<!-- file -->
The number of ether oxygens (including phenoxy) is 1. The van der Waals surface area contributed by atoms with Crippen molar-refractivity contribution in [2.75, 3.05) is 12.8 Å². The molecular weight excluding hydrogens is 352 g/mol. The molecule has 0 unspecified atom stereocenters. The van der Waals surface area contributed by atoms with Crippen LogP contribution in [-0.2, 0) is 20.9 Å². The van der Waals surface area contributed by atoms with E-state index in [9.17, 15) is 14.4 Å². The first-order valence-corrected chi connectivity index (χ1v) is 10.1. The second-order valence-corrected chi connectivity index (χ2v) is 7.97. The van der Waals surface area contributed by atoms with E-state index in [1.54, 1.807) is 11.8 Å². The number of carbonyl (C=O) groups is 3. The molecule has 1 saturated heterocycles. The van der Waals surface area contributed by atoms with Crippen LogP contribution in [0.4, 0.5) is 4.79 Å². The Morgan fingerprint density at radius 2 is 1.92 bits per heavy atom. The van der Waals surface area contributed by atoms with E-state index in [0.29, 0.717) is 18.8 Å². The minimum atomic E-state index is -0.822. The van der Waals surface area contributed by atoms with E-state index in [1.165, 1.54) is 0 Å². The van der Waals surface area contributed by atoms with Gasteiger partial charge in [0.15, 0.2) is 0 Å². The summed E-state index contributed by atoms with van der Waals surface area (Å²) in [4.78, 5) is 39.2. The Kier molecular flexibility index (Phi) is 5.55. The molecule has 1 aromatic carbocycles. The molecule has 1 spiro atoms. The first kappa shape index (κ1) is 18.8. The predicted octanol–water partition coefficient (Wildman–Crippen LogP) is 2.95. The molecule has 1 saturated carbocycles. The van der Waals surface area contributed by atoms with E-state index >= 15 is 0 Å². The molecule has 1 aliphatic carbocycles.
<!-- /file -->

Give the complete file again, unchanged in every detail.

The number of ether oxygens (including phenoxy) is 1. The van der Waals surface area contributed by atoms with Crippen molar-refractivity contribution in [2.75, 3.05) is 12.8 Å². The molecular weight excluding hydrogens is 352 g/mol. The molecule has 0 unspecified atom stereocenters. The van der Waals surface area contributed by atoms with Crippen LogP contribution in [-0.2, 0) is 20.9 Å². The van der Waals surface area contributed by atoms with E-state index in [9.17, 15) is 14.4 Å². The first-order valence-corrected chi connectivity index (χ1v) is 10.1. The second-order valence-corrected chi connectivity index (χ2v) is 7.97. The van der Waals surface area contributed by atoms with E-state index in [1.54, 1.807) is 11.8 Å². The number of carbonyl (C=O) groups is 3. The molecule has 1 saturated heterocycles. The van der Waals surface area contributed by atoms with Crippen LogP contribution in [0.4, 0.5) is 4.79 Å². The Morgan fingerprint density at radius 2 is 1.92 bits per heavy atom. The van der Waals surface area contributed by atoms with E-state index in [0.29, 0.717) is 18.8 Å². The minimum atomic E-state index is -0.822. The van der Waals surface area contributed by atoms with E-state index in [1.165, 1.54) is 0 Å². The van der Waals surface area contributed by atoms with Gasteiger partial charge in [0.15, 0.2) is 0 Å². The summed E-state index contributed by atoms with van der Waals surface area (Å²) in [4.78, 5) is 39.2. The Kier molecular flexibility index (Phi) is 5.55. The molecule has 1 aromatic carbocycles. The molecule has 1 spiro atoms. The first kappa shape index (κ1) is 18.8. The predicted octanol–water partition coefficient (Wildman–Crippen LogP) is 2.95. The molecule has 1 saturated carbocycles. The van der Waals surface area contributed by atoms with E-state index >= 15 is 0 Å². The molecule has 1 aliphatic carbocycles.